In Ethiopia, Obama highlights human rights concerns
Obama's two-day visit to Ethiopia started on Monday, where he attended the state dinner with Ethiopian PM Hailemariam Desalegn. While he praised the country's contribution to maintain peace in the region, he also pressed on poor human rights record in Ethiopia and raised concerns over growing security issues in Africa. The threat of Somalia-based militant group, al-Shabab and crisis in South Sudan were discussed.
US President Barack Obama was set to travel to Kenya and Ethiopia. The four-day visit would start in Nairobi for the Global Entrepreneurship summit 2015 and end in Addis Ababa, where the African Union is headquartered. The trip would be the first time Obama travels to Kenya as the President and the first time a sitting US president visits Ethiopia.
Obama would travel to participate in the annual gathering of entrepreneurs and government officials and to engage with African leaders. The trip would offer an opportunity to improve America's trade and investment relationship with Africa. Obama was expected to give a speech before the African Union on the last day of his trip. This too would be a first for a sitting US president.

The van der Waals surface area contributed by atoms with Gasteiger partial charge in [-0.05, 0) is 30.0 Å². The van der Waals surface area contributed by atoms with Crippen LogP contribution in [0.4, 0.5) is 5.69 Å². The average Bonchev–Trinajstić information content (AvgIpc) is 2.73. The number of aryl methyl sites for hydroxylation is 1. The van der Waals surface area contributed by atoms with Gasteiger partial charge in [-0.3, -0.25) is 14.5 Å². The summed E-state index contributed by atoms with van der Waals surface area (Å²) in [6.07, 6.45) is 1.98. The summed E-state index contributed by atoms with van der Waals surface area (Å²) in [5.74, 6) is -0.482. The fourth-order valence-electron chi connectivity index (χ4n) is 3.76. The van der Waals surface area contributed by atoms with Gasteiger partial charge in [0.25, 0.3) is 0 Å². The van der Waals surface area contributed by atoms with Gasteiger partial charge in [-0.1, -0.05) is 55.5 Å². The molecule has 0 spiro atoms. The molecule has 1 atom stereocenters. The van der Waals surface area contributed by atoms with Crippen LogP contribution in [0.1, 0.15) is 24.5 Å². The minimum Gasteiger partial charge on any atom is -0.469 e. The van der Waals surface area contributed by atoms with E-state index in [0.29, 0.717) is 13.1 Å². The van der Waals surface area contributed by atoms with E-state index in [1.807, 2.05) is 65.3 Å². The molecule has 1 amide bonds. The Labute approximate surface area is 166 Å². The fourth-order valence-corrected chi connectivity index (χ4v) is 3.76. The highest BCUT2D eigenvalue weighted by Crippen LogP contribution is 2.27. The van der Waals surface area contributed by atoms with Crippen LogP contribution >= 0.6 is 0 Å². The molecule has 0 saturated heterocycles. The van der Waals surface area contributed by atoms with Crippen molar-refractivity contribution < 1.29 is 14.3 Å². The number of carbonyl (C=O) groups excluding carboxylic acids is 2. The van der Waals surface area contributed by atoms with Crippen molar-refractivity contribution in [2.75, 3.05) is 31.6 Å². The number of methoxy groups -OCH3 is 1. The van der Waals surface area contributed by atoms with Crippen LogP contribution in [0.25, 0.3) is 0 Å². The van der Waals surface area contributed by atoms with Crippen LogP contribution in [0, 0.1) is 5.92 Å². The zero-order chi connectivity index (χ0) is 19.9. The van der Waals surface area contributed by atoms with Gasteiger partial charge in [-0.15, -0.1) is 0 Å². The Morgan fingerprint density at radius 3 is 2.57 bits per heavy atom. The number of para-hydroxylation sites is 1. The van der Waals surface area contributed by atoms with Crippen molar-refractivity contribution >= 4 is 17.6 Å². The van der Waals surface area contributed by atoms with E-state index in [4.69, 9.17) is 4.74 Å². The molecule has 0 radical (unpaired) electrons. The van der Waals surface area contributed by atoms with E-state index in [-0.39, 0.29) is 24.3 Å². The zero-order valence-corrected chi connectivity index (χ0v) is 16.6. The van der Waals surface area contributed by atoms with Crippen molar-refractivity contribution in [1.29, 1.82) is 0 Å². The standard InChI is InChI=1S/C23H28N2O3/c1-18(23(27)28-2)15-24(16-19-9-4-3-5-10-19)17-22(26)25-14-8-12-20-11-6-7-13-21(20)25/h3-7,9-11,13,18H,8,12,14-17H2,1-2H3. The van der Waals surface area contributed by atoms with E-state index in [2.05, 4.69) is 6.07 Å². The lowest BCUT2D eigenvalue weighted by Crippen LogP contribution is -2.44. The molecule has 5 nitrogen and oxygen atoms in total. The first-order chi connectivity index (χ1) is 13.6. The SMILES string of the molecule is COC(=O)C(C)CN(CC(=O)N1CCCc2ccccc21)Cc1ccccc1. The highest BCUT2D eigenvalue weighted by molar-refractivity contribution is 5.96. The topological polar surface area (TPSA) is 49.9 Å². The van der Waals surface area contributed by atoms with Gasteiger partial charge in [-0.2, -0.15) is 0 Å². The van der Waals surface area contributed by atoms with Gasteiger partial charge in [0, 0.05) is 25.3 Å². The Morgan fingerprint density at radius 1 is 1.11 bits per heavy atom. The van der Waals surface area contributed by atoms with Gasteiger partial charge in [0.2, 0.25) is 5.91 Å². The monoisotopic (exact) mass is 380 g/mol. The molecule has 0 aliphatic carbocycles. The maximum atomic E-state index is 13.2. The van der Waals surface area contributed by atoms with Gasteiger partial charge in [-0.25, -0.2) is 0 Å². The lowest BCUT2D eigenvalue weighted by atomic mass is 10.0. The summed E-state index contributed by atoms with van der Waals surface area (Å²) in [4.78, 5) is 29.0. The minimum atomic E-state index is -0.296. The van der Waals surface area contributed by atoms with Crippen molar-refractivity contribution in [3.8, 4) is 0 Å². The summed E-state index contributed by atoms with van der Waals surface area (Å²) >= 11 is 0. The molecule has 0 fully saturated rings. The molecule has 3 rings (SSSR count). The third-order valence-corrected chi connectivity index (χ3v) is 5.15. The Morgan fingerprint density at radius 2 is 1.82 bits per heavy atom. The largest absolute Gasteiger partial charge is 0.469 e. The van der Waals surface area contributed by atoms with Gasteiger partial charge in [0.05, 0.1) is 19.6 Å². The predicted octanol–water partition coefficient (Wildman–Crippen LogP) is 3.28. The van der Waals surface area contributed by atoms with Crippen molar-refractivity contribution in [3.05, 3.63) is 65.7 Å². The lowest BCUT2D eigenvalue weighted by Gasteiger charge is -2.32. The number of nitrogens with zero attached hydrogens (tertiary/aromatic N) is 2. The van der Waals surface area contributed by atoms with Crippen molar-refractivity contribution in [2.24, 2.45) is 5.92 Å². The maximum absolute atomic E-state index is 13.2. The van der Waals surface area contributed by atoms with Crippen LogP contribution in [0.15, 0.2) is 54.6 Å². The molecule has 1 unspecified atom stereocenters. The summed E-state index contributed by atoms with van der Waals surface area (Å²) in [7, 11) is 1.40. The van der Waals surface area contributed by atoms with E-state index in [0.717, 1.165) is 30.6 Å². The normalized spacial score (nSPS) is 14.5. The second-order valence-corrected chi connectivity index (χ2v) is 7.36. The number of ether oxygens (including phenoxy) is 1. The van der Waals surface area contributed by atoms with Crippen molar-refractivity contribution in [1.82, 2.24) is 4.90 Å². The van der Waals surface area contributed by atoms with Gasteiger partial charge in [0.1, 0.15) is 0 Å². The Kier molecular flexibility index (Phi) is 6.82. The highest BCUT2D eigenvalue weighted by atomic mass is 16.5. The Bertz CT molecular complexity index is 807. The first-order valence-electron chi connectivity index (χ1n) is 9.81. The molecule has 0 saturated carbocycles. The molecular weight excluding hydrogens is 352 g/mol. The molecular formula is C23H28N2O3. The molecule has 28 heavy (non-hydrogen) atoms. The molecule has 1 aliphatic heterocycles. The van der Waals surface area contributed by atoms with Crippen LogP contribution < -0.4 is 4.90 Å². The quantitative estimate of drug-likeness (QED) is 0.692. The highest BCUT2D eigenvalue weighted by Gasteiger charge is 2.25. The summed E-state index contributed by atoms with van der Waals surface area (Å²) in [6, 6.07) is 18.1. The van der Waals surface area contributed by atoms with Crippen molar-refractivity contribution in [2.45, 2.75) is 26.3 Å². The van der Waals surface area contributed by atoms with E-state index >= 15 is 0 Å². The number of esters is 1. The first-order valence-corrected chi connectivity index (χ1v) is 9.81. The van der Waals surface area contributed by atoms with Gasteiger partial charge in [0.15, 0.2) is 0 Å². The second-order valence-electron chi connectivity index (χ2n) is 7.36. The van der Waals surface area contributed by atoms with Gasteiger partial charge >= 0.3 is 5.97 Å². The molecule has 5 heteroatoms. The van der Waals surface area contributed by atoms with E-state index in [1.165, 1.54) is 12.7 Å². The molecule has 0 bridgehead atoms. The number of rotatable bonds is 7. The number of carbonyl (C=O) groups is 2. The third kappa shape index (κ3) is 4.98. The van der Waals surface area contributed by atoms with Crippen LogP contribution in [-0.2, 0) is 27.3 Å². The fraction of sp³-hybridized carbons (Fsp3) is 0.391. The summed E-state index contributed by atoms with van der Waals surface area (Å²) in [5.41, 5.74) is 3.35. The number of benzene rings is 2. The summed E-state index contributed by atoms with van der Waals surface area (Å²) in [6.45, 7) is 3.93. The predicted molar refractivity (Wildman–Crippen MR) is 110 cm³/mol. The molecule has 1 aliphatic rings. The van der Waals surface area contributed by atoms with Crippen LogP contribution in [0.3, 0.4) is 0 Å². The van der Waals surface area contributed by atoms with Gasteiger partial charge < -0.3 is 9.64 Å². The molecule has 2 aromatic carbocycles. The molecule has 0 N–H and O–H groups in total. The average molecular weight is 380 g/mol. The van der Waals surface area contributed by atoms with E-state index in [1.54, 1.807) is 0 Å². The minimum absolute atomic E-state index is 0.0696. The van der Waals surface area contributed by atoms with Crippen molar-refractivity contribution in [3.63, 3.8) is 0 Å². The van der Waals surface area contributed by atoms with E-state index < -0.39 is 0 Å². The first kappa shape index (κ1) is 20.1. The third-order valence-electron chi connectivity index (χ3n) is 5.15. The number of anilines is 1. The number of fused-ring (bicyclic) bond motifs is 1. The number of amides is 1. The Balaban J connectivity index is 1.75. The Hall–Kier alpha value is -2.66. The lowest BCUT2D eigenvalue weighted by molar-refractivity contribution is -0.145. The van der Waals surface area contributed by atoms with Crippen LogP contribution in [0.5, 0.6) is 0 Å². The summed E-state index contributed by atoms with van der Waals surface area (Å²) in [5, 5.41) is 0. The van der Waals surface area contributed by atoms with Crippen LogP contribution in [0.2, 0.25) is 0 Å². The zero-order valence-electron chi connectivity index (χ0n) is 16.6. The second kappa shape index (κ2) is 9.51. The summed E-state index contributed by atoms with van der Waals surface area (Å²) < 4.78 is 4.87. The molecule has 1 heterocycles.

Obama, was born to a Kenyan father. His father Barack Obama Sr. was a senior Kenyan government economist. Obama Sr., is a central figure of president Obama's memoir, 'Dreams From My Father'.
In Kenya, Obama urged the people to deepen democracy, tackle corruption and end politics of exclusion based on gender or ethnicity. Obama promised US cooperation to tackle terrorist groups like al-Shabab. Lecturing on gay rights, he said, "When you treat people differently not because of any harm they do to anybody, but because they are different, that's the path where freedom starts to erode".
Obama's visit to Africa drew criticism from human rights groups who are concerned that it will give backing to governments that condemn dissent and media freedom . While Kenyan government is accused of human rights abuses, Ethiopian government is guilty of wrongfully imprisoning journalists and bloggers and clamping down political dissent. Human rights activists fear that the visit lends legitimacy to these repressive governments.
Despite concerns about the country's human rights record, Obama defended his decision to visit Ethiopia. Speaking at a press conference in Ethiopia, President Obama said, America wants to engage with other governments on mutual interest, even if their democratic policies do not align with that of US. He further urged the the East African nation to embrace political openness.